Cheers,
Tom

Gold Member
The savonius rotor is fascinating and useless.
You can see a number of small leisure craft with vertical axis wind generators . Even if they produce little output, I think they have an advantage in that they don't vibrate so badly. I had a small Rutland 503 (?) regular axis wind turbine on my boat and I had serious vibration problems. But that won't have been anything fundamental.

Variable vane pitch or pole spacing would allow any turbine to get up to speed until the pole to pole torque steps could be evened out. A bit like a Joule Thief circuit, the power out would be tiny and mostly only just worth while going for. A bigger turbine would probably do a better job.

Vibration problems can come from rotor dynamic imbalance, or from local wind shadows with too few blades. Near wind farms, you can hear the blades passing the towers, which is not a resonance you want to encourage.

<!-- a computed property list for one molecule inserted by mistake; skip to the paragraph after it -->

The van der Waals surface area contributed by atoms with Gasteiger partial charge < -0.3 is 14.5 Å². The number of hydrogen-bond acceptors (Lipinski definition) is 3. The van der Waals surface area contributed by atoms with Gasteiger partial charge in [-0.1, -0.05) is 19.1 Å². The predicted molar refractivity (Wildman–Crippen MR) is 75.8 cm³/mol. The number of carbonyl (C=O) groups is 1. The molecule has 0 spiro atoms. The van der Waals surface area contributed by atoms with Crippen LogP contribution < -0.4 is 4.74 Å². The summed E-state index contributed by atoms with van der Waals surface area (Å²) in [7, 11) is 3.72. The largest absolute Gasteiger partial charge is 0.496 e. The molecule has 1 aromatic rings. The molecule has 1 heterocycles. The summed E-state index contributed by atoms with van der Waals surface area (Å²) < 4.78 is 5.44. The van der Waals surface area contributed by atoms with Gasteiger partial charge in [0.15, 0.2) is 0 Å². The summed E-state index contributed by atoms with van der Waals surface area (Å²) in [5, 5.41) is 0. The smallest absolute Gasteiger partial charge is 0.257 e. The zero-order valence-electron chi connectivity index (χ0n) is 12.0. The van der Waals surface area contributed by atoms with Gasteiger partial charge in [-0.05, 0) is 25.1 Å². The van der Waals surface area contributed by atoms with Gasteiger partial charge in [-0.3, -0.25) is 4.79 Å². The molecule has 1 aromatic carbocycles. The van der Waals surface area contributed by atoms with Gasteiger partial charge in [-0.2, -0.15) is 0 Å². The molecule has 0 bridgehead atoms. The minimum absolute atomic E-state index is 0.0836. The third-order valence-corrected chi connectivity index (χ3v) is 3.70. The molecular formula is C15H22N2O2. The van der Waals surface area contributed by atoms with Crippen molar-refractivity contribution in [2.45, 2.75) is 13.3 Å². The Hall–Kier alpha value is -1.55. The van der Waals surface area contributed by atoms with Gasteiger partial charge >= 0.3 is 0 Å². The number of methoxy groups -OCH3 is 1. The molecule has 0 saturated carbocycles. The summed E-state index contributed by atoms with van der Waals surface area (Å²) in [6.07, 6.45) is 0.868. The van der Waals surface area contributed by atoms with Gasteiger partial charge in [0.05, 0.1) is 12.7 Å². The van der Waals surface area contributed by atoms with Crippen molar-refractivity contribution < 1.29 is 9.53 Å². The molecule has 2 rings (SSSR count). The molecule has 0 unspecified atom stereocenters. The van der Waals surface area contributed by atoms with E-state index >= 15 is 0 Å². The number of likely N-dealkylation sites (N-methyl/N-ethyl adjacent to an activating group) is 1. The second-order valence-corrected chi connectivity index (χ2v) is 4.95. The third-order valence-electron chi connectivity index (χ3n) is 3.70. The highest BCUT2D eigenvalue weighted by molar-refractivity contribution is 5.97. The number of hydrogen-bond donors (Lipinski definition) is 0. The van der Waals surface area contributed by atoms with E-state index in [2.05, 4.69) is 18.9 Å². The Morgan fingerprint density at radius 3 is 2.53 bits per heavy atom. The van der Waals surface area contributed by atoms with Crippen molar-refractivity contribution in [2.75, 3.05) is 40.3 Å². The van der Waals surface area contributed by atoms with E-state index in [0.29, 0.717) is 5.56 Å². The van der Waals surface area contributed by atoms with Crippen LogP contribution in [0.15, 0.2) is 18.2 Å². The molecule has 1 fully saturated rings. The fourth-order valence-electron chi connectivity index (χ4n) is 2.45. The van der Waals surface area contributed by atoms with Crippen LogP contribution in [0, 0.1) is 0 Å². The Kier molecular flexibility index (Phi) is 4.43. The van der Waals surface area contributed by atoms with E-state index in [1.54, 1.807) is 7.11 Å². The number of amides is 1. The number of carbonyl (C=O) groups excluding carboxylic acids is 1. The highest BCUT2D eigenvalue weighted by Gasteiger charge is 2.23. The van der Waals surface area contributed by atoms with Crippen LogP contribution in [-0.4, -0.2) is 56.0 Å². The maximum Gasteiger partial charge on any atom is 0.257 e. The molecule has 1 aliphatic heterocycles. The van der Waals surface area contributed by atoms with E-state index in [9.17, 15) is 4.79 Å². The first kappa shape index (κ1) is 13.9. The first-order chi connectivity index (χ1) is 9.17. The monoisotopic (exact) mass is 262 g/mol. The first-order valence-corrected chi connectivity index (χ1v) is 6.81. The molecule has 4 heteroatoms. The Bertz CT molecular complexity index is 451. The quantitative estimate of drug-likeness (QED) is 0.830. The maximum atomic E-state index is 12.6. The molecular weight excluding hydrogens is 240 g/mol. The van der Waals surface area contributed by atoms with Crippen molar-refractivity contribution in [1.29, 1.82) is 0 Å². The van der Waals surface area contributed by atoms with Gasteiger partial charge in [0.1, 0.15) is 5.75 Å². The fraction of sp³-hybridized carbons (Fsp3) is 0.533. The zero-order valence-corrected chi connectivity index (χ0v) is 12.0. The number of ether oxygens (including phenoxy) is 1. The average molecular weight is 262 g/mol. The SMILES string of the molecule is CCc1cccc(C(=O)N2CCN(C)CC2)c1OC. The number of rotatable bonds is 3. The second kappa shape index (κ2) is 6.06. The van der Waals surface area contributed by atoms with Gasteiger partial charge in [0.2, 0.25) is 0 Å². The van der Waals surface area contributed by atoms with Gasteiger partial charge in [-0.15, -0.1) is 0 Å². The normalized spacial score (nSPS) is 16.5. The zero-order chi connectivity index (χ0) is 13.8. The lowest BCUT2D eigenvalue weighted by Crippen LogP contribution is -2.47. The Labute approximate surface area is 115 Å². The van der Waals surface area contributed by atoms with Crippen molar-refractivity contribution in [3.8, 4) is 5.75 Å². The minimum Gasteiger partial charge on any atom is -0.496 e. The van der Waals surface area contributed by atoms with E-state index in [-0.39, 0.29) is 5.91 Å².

Fixed pitch turbines need some form of speed limiter. That can be rubber flap spoilers that are thrown out at high speed, or an off-centre mount with a swinging tail like the farm pump windmills that turn aside in strong winds.

I think it is easier to reduce the generator magnetic cogging forces by cancellation, than it is to make a three-bladed centrifugally-feathered turbine that will start in a low wind and limit maximum speed, all while remaining balanced.

Gold Member
Vibration problems can come from rotor dynamic imbalance,
That's only half the problem, though; it was mechanical resonance of the mounting / whole boat. The mounting cannot be totally massive and rigid. I discovered that fibreglass spars give far better damping than the equivalent weight / cost in steel. Either I actually managed to improve things or just came to terms - I can't be sure. But that throbbing was a great high wind alarm.

The speed regulation was with an electrical resistor and you could hear it kicking in during gusts.

Fixed pitch turbines need some form of speed limiter. That can be rubber flap spoilers that are thrown out at high speed, or an off-centre mount with a swinging tail like the farm pump windmills that turn aside in strong winds.